There is relatively little in Big Brother 16 winner Derrick Levasseur’s new book about Big Brother. Derrick is not really interested in talking about strategy or revealing the behind-the-scenes of Big Brother, even though he’s no longer held by CBS’ contract and “could write whatever I want,” he told me.
That’s because Derrick wants to change your life.
His book—which will be released Jan. 9—is definitely not the typical book by a reality TV star.
It’s friendly yet earnest, and surprisingly vulnerable. Derrick views it as a conversation with his (eventual) readers, gradually opening up until he’s sharing details about the time he shot a man while on duty, and its emotional aftermath: anger, alcohol, and eventually therapy. The book covers everything from his father leaving when he was a kid to the mistakes Derrick has made as a father.
Right now, Derrick is at another point of transition in his life: He left his work in law enforcement early last fall, a job he’s done since he was 19 (he’s 33 now), revealing in a video that he retired Oct. 7, having worked his last day Sept. 1.
He’s just filmed five of the six episodes for a new TV show that will be announced this week: an Investigation Discovery series on which he investigates cold cases, which came out of the success of his role in an ID show the O.J. Simpson murders.
And now he’s going on a month-long book tour to talk about his writing and advice. He’s so enthusiastic about its contents that he stopped himself during our interview and said, “I want to apologize because I get long-winded, but that’s passionate how I am about this.”
Why Derrick decided to write a book
The book—The Undercover Edge: Find Your Hidden Strengths, Learn to Adapt, and Build the Confidence to Win Life’s Game—started with Derrick’s interaction with fans and friends, he told me.
“After my season, I had a lot of people ask me what was my Big Brother strategy—how did I win the game? To be honest with you, Andy, I didn’t have an answer. I didn’t have a Big Brother strategy. What I had was an approach that was derived from my personal, professional experience as an undercover detective,” he said.
But that wasn’t enough for a book. “I said to myself, I’m not going to just write a book because I can, because I don’t think that’s important. But if I feel have something that may actually help people, then maybe I will.”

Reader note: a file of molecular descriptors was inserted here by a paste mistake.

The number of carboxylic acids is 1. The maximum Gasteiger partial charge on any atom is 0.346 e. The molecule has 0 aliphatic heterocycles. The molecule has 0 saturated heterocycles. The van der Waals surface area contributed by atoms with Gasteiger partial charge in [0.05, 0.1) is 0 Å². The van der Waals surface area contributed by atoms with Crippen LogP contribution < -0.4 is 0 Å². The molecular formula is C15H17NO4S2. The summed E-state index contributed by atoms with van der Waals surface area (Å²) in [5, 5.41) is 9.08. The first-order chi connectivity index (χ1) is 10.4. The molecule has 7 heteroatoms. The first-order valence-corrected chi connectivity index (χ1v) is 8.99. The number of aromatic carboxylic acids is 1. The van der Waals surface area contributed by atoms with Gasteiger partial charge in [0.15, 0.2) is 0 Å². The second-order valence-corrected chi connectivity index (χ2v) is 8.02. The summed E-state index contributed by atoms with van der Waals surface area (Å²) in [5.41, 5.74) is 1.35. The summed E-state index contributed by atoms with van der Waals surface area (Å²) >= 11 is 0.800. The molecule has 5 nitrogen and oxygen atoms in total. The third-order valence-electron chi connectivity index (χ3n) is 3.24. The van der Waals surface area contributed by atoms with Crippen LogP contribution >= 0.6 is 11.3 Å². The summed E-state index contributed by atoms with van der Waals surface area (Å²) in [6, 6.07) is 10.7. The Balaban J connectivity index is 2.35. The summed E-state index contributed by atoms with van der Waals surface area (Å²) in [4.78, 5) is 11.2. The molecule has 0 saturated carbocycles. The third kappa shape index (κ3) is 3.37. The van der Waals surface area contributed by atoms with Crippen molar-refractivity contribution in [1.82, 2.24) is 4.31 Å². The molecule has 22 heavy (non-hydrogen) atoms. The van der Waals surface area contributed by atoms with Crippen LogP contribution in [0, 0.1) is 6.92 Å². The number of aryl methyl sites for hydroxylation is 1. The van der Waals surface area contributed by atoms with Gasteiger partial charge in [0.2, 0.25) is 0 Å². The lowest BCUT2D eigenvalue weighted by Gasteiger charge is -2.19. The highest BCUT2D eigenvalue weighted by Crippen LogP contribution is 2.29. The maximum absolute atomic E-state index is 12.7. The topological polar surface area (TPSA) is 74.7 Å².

It was on an airplane that Derrick realized “how I used those same techniques on Big Brother” could also help others. “What I’ve done is take the main components of undercover work, and I’ve adapted them to work in any situation, whether it’s at work or at home,” he said.
Also helping Derrick in these efforts—as he is “turning police strategies to corporate strategies”—is a masters in business management, plus his experience managing his career and brand.
And he’s helping people by sharing what works for him, in life and on Big Brother. “Nothing in the book is something that I don’t already personally use,” he said.
Derrick on trying to ‘break outside’ of the ‘reality TV stigma’
Derrick does mention Big Brother in the book, and among the examples from his life and time in law enforcement are a few examples from the show, such as how he knew Caleb was lying to him at one point in the game.
But Derrick didn’t want to discuss his strategy in detail because, he said, because fans already know what happened. “My whole game was on the live feeds,” he said.
And then there’s this: “To be honest with you, I’m trying to reach a larger audience.”
“What I’m really hoping to with this book is to, for the first time, break outside of that reality TV stigma and go to a broad audience where this book really reaches a large number of people,” Derrick said. “It’s going to be difficult. I don’t know how it’s going to turn out. But I’ve written the book so you don’t have to know what Big Brother is to know how to use these techniques, you don’t have to a fan of my Big Brother performance to benefit from what’s in this book. And I thought if I went to heavy on Big Brother I could lose people.”
That’s why, he said, “I just naturally went with examples that I thought would be more beneficial to a larger audience than just people who bought the book because I won a TV show. I wanted people who are entrepreneurs, people who are college students looking to get into the business world, people who are in the business world looking to become better leaders, or people who maybe just a little reclusive and looking to build on their social skills.”